President

2024 Republican presidential debates

Debates: First GOP Debate Scheduled for Aug. 23 — The Republican National Committee has announced that the first 2024 Republican presidential debate will occur on Wednesday, Aug. 23 of this year, at the site of the 2024 Republican National Convention, Milwaukee, Wisconsin. Criteria for participation was also announced.

To be included in the debate, candidates must reach at least one percent support in three independent national polls of at least 800 sampled Republicans taken on or after July 1, 2023, they must have at least 40,000 documented contributors, have a declaration of candidacy statement filed with the Federal Election Commission, and sign various pledges to the RNC, the most important of which is that they will support the eventual Republican presidential nominee.

Senate

Delaware: Rep. Blunt Rochester Preparing Senate Run — The Politico publication reports that at-large US Rep. Lisa Blunt Rochester (D-Wilmington), the individual that retiring Sen. Tom Carper (D) hopes will succeed him, is indeed preparing an official launch of a US Senate campaign. The story indicates that we can expect an announcement sometime later this month.

There has also been no evidence that term-limited Gov. John Carney (D) is about to enter the race. If not, the primary and general election campaigns should be a breeze for Rep. Blunt Rochester, which, for her, would be just like running another re-election campaign. As the state’s sole US House member, she has conducted all four of her House elections as a statewide campaign.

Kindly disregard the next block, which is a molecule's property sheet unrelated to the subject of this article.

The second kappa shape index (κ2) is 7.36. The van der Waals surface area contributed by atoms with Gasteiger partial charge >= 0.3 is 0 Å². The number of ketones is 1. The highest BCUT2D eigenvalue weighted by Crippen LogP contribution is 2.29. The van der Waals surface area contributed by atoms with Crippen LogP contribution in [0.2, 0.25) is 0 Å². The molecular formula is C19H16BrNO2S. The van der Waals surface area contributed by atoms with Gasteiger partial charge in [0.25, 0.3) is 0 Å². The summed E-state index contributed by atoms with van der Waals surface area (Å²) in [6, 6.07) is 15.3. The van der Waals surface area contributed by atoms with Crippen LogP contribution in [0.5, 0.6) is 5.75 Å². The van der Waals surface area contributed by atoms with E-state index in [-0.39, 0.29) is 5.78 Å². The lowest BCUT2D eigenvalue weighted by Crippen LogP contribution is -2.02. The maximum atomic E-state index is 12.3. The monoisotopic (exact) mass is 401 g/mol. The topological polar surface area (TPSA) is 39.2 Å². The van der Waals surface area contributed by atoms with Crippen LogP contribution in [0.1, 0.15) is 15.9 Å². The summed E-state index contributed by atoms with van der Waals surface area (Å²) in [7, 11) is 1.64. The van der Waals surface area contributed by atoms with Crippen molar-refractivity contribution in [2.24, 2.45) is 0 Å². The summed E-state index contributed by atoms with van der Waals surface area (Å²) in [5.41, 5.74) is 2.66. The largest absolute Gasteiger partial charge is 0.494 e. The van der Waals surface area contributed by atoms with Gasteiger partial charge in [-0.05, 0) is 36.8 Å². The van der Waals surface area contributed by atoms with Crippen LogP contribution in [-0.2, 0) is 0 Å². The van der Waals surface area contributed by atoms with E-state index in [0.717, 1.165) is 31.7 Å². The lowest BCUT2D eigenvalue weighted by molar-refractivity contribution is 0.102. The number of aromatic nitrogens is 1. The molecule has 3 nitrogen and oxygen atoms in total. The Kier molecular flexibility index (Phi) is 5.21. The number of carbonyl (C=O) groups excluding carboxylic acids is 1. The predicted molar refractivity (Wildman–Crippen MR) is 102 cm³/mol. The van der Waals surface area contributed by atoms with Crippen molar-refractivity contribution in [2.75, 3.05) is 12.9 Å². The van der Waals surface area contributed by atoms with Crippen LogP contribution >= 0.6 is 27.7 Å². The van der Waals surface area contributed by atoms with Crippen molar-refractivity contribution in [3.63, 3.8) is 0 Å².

Her move to the Senate race will leave a competitive open House race in her wake. Most of the competition will be in the September 2024 Democratic primary, but seeing a strong Republican emerge may not be out of the question to force a contested general election. At this point, however, expect both the Senate and House seats to remain under Democratic Party control.

House

GA-14: Potential Move to Challenge Rep. Taylor Greene — Right-wing gadfly activist and two-time Florida congressional candidate Laura Loomer (R) is citing an online voluntary response website poll that supposedly reveals 75 percent of respondents who want to see Georgia Rep. Marjorie Taylor Greene (R-Rome) challenged for the 2024 Republican nomination because she supported Speaker Kevin McCarthy’s debt ceiling bill. Loomer characterizes Rep. Greene as a “Primary professional con-woman,” for supporting the debt crisis bipartisan compromise. She also states that she can move to Georgia and run because she has proven herself as a “robust campaign fundraiser.”